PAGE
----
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Availability of feedstock is key

The pilot bioSNG plant 2000

National Grid has an agenda to promote green and renewable energy, partly because it wants to be seen as a thought leader in that area and partly because it is in its own interest to do so.

We have been looking for a while to technologies that would help convert at least some of the fossil fuel in the gas pipelines to renewable fuel.

There were two potential technologies that could produce renewable gas: anaerobic digestion (AD) and gasification. The latter was less developed; gasification from waste to syngas has not really been done anywhere in the world until now.

We recognised that the kind of feedstock availability for gasification was much bigger than AD because you have got various woody waste, paper, card, fabric – the kind of thing that can feed into a gasifier. And that increases the potential of the feedstocks for creating renewable gas.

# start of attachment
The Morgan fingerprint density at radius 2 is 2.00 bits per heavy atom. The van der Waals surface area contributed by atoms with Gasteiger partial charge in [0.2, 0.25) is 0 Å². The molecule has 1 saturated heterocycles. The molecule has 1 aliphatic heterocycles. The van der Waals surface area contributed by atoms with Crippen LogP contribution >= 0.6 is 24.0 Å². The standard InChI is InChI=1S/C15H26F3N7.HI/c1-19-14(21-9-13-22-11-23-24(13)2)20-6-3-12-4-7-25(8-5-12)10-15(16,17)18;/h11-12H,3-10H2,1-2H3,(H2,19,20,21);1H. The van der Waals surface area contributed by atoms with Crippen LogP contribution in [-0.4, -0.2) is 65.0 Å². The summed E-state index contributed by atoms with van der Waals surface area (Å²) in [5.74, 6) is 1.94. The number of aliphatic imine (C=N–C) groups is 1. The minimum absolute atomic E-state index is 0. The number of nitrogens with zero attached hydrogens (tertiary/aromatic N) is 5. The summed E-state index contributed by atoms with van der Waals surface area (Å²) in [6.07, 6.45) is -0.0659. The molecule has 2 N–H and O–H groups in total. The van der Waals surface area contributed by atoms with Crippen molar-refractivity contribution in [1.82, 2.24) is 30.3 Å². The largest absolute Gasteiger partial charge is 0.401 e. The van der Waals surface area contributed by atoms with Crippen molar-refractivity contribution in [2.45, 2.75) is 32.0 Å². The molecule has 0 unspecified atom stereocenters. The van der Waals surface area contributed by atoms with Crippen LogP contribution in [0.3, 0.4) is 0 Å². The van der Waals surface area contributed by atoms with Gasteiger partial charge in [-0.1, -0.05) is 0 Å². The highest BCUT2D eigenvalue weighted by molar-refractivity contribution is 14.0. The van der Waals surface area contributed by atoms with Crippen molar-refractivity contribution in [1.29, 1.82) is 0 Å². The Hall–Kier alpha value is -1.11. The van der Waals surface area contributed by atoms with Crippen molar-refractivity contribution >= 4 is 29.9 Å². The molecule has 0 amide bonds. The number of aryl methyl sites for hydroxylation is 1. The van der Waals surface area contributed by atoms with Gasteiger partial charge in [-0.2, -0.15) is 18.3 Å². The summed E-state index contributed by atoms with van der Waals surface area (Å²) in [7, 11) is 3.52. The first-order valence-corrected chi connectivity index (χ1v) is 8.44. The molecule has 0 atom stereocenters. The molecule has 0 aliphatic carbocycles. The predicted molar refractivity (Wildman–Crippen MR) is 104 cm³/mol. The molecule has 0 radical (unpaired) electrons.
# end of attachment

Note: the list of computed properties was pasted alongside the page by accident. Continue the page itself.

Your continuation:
We believe that total gas consumption in the country at the moment is around 750 terrawatt hours (TWh) a year for everything – electricity generation, industry, homes and so on – and that the absolute maximum potential for biomethane from AD is around 40TWh a year, which is relatively small but significant.

But if we utilise all the feedstocks to feed into gasification to make syngas, that probably opens up another 100-150TWh, which starts to look like a more significant proportion of the total gas demand.

Gas demand will be decreasing over time as people have more efficient appliances and better insulated houses so, during the next decade, gas demand is forecast to fall from 750TWh a year down perhaps to 400- 500TWh. So the percentage that could be made up from biomethane and bioSNG starts to look like a more significant proportion of the total.

We see the future of the pipeline network as being important to our business, and [bioSNG] is a way of carrying on providing people with gas for heating and transport as [it] takes off.

David Pickering is bioSNG project manager, National Grid - as told to Andrea Lockerbie

  • The pilot bioSNG plant 2000

    Availability of feedstock is key

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